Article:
When building the directory path, you should remember about the following that may lead to path traversal attacks:

  • Do not reveal any sensitive information.
  • Do not use any insecure data.

In this example a sha1 hash of the current user name is used.

Note: When creating private directories for users you should also remember about internal settings like thumbnail and key-value store provider, which should be separated, too.

(request, config) =>
var userName = request.Principal?.Identity?.Name;
if (userName != null)
var sha = new SHA1CryptoServiceProvider();
var hash = sha.ComputeHash(Encoding.UTF8.GetBytes(userName));
var folderName = BitConverter.ToString(hash).Replace("-", string.Empty);
config.AddResourceType("private", builder => builder.SetBackend("default", folderName));
config.SetThumbnailBackend("default", $"App_Data/{folderName}");
config.SetKeyValueStoreProvider(new EntityFrameworkKeyValueStoreProvider(
"CacheConnectionString", string.Empty, folderName));

Disk Quota

In this example it is assumed that you have implemented your own logic for checking user storage quota with the IsQuotaAvailable() method. You can attach this logic to before command events in CKFinder for commands that you want to check (in case of checking quota: commands like FileUpload, CopyFiles, ImageResize, CreateFolder).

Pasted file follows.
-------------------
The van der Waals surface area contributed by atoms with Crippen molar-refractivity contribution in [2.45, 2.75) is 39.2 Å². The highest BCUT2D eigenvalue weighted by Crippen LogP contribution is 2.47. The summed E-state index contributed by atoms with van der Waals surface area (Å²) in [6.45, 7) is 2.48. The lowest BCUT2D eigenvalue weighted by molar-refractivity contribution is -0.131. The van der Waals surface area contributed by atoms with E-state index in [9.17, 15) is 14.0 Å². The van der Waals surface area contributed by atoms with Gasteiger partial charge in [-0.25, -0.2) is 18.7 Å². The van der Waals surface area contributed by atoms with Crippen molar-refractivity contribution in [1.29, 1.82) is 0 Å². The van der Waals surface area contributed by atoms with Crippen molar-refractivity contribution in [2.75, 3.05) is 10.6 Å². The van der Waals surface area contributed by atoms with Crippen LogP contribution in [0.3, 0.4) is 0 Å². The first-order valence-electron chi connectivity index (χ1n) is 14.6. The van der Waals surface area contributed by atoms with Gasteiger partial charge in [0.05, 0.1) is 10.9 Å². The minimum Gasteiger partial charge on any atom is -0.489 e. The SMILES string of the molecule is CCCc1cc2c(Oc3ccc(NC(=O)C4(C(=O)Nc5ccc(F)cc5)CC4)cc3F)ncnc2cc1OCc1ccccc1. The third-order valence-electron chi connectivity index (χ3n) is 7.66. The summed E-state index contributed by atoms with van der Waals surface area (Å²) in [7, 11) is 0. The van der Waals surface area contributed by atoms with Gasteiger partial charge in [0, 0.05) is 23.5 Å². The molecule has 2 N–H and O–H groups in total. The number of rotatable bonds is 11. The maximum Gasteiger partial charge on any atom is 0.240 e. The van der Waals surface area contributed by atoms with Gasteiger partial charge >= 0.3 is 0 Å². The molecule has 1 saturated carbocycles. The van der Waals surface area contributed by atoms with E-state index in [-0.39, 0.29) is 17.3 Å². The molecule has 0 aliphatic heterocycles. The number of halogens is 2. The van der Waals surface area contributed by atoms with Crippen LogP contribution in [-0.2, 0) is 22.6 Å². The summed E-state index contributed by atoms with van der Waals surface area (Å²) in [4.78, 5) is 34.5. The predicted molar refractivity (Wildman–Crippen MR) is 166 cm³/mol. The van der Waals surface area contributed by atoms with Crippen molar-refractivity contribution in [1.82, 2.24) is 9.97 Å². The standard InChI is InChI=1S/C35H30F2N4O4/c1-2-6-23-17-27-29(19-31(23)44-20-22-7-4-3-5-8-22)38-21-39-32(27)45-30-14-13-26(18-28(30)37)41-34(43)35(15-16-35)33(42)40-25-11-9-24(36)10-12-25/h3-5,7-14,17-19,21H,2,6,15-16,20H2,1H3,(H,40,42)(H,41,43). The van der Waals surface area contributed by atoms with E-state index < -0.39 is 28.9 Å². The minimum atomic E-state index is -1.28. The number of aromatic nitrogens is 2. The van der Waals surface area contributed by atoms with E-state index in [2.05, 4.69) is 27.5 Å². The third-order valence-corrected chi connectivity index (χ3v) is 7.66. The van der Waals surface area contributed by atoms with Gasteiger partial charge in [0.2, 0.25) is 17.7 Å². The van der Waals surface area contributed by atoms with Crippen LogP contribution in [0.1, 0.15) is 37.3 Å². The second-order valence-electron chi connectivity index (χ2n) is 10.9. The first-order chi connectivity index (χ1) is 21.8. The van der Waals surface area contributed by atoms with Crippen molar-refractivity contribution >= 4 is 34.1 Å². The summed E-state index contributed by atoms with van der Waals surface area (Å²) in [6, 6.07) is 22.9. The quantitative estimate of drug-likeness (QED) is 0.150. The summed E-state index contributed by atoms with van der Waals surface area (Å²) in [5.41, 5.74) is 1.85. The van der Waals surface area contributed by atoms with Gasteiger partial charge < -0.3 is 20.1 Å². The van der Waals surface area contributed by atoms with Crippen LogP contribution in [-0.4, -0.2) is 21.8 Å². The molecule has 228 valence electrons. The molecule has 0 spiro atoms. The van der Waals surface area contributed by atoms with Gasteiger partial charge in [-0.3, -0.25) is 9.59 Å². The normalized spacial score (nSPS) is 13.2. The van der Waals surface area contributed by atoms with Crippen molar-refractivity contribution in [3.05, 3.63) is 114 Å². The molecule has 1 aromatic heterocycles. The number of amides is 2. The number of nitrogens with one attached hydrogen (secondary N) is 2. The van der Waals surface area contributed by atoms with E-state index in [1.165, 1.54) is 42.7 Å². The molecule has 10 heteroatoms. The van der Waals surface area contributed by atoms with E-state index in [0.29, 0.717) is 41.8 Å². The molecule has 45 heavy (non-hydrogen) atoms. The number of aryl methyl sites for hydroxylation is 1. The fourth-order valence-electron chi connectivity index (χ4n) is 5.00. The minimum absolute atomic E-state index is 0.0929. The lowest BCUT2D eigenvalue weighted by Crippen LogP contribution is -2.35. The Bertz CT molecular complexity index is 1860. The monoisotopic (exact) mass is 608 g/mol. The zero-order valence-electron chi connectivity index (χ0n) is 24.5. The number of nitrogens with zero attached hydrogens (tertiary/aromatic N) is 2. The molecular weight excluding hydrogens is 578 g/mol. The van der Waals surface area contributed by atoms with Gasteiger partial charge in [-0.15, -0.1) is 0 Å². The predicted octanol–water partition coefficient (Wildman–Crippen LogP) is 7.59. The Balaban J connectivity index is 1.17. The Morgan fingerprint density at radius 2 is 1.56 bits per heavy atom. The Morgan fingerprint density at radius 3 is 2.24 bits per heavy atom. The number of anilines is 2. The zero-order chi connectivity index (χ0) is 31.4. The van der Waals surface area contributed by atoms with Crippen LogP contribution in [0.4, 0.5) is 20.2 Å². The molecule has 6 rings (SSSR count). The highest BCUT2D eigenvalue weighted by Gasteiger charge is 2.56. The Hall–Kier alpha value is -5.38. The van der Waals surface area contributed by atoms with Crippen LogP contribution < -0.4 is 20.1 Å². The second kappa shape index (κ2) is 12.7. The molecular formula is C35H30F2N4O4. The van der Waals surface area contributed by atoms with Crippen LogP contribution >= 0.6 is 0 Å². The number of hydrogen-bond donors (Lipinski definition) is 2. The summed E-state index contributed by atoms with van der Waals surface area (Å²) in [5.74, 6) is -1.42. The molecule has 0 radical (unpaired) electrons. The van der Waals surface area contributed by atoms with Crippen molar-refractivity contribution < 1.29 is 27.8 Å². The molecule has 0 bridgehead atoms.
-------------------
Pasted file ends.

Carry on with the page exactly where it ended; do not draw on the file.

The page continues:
See the DiskQuota plugin sample for the source code implementing this functionality.

Logging User Actions

In this example the goal is to create a plugin for logging user actions. This can be achieved using the events system. For the purpose of this example let us assume that all user actions corresponding to intermediate events are to be logged. In order to do that, simple event listeners need to be created and attached to the events that should be logged.

See the UserActionsLogger plugin sample for the complete source code implementing this functionality.

If the plugin was registered properly, you should see output similar to below in your log file.

2016-02-24 11:24:40.0063 | INFO | dummyUser1 - Folder create: Files://folder/
2016-02-24 11:24:51.5327 | INFO | dummyUser1 - File upload: Files://folder/image.jpg
2016-02-24 11:25:10.1064 | INFO | dummyUser1 - File rename: Files://folder/image.jpg -> Files://folder/image2.jpg
2016-02-24 11:25:25.7100 | INFO | dummyUser1 - File move: Files://document.txt -> Files://folder/document.txt
2016-02-24 11:25:43.9000 | INFO | dummyUser1 - File copy: Files://folder/image.jpg -> Files://image.jpg
2016-02-24 11:25:49.6668 | INFO | dummyUser1 - File delete: Files://folder/image.jpg

Please refer to the Events section for more detailed information about types of event object parameters passed for particular events.

Custom Commands

This example presents a simple command plugin that returns basic information about a file.

See the GetFileInfo plugin sample for the complete source code implementing this functionality.